Destruction of Dresden
(London: W. Kimber, 1963), caused a sensation by its
accusation that the Anglo-American raids on Dresden in
February 1945 constituted a major war atrocity. Irving's
book, which exaggerated threefold the number of deaths that
actually occurred and made unfounded charges about Allied
actions, has since been refuted. Two of his later books,
Accident: The Death of General Sikorski (London: W.
Kimber, 1967), and The Destruction of Convoy PQ 17
(New York: Simon and Schuster, 1969), prompted legal action.
Irving lost both cases and had to pay damages and costs of
about £45,000 in the libel suit on Convoy PQ
first entered the headlines in 1970. In July of that year,
he was forced to apologize in the High Court of London for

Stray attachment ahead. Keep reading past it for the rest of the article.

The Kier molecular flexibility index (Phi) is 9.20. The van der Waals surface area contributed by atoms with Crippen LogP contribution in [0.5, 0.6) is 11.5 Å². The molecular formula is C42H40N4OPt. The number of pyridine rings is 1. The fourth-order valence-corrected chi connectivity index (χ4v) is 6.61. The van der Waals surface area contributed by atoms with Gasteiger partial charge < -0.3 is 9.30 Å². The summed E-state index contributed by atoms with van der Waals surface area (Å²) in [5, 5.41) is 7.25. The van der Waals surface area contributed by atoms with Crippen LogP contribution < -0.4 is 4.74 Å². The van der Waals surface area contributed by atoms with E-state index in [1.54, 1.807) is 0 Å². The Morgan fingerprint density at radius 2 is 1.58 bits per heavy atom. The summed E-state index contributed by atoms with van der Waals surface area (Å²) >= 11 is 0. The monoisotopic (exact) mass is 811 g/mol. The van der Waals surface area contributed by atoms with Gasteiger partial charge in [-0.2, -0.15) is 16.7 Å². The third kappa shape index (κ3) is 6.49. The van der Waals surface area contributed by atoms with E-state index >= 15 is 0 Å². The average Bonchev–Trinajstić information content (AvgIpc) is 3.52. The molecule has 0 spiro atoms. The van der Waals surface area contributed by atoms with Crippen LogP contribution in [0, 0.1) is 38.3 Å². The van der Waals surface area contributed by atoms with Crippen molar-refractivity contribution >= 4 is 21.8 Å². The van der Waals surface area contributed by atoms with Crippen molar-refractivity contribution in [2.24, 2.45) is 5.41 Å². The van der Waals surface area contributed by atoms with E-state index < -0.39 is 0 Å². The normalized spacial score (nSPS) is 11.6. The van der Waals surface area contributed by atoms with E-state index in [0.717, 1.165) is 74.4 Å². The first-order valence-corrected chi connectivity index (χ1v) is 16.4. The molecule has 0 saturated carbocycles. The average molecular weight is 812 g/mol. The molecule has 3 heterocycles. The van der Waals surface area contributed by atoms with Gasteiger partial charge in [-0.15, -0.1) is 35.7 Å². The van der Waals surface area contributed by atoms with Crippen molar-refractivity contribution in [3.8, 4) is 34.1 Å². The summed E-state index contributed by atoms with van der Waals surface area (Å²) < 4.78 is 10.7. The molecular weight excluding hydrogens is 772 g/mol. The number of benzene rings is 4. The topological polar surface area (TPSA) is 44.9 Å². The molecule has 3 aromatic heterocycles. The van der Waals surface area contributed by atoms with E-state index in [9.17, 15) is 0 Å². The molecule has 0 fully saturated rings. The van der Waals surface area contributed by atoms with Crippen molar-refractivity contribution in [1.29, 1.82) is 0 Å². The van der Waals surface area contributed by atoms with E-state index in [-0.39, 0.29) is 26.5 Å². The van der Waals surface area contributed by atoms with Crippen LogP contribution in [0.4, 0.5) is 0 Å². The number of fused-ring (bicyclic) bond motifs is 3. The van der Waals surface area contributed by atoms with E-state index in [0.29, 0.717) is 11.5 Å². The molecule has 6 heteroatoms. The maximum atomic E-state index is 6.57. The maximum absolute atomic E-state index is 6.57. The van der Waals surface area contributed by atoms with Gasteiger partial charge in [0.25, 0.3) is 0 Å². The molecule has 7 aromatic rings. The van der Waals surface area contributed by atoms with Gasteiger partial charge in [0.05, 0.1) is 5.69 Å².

"making a wholly untrue and highly damaging statement about
a woman writer." -- not an auspicious start for someone who
claims to be in pursuit of the truth. Later that year,
Irving was back in the headlines, concerning publication of
his book, The Destruction of Convoy PQ17. Ostensibly
an expose of an ill-fated 1942 Arctic convoy headed for the
Soviet Union during World War II, it eventually resulted in
Irving being fined 40,000 British pounds for libel. Irving's
book faulted Captain John Broome, commander of the convoy at
the time, saying he was guilty of "downright disobedience"
and "downright desertion of the
convoy." Broome brought suit against
Irving for false statements, and won a judgment in August of
1970. Irving's lawyers appealed, and lost in March, 1971.
The case is revealing because of what it says about Irving's
abilities as a historian and his motives as an author.
According to The Times of London, Irving showed a
copy of the manuscript to Broome before publication. Broome
objected to the accuracy of some thirty passages in the
book, and threatened to sue for libel if Irving did not make
changes. At that point, William
Kimbers Ltd., Irving's publisher, notified him that they
would not publish the book as it was then written. Later,
Irving published the book with another